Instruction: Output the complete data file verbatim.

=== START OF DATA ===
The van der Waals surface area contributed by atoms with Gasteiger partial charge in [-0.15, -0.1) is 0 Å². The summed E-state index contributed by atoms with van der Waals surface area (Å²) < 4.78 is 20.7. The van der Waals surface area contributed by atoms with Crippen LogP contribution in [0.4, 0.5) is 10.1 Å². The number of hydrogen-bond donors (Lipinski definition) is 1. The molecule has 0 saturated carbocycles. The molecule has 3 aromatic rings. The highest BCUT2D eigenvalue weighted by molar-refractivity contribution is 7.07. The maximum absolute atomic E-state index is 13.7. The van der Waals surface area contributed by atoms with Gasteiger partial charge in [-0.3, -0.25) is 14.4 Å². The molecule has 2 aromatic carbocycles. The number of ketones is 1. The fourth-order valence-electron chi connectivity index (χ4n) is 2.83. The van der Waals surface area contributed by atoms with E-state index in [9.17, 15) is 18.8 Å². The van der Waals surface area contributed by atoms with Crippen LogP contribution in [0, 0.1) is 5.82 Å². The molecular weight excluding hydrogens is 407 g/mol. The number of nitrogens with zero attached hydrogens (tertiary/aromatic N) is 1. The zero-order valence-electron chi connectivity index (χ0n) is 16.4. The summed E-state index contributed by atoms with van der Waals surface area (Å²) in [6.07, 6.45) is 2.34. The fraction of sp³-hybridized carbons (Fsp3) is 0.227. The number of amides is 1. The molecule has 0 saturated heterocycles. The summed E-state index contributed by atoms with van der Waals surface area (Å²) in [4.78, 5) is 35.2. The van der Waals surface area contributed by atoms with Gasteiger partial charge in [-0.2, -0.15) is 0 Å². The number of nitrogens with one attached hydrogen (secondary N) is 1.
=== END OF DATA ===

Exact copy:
The van der Waals surface area contributed by atoms with Gasteiger partial charge in [-0.15, -0.1) is 0 Å². The summed E-state index contributed by atoms with van der Waals surface area (Å²) < 4.78 is 20.7. The van der Waals surface area contributed by atoms with Crippen LogP contribution in [0.4, 0.5) is 10.1 Å². The number of hydrogen-bond donors (Lipinski definition) is 1. The molecule has 0 saturated carbocycles. The molecule has 3 aromatic rings. The highest BCUT2D eigenvalue weighted by molar-refractivity contribution is 7.07. The maximum absolute atomic E-state index is 13.7. The van der Waals surface area contributed by atoms with Gasteiger partial charge in [-0.3, -0.25) is 14.4 Å². The molecule has 2 aromatic carbocycles. The number of ketones is 1. The fourth-order valence-electron chi connectivity index (χ4n) is 2.83. The van der Waals surface area contributed by atoms with E-state index in [9.17, 15) is 18.8 Å². The van der Waals surface area contributed by atoms with Crippen LogP contribution in [0, 0.1) is 5.82 Å². The molecular weight excluding hydrogens is 407 g/mol. The number of nitrogens with zero attached hydrogens (tertiary/aromatic N) is 1. The zero-order valence-electron chi connectivity index (χ0n) is 16.4. The summed E-state index contributed by atoms with van der Waals surface area (Å²) in [6.07, 6.45) is 2.34. The fraction of sp³-hybridized carbons (Fsp3) is 0.227. The number of amides is 1. The molecule has 0 saturated heterocycles. The summed E-state index contributed by atoms with van der Waals surface area (Å²) in [4.78, 5) is 35.2. The van der Waals surface area contributed by atoms with Gasteiger partial charge in [-0.2, -0.15) is 0 Å². The number of nitrogens with one attached hydrogen (secondary N) is 1.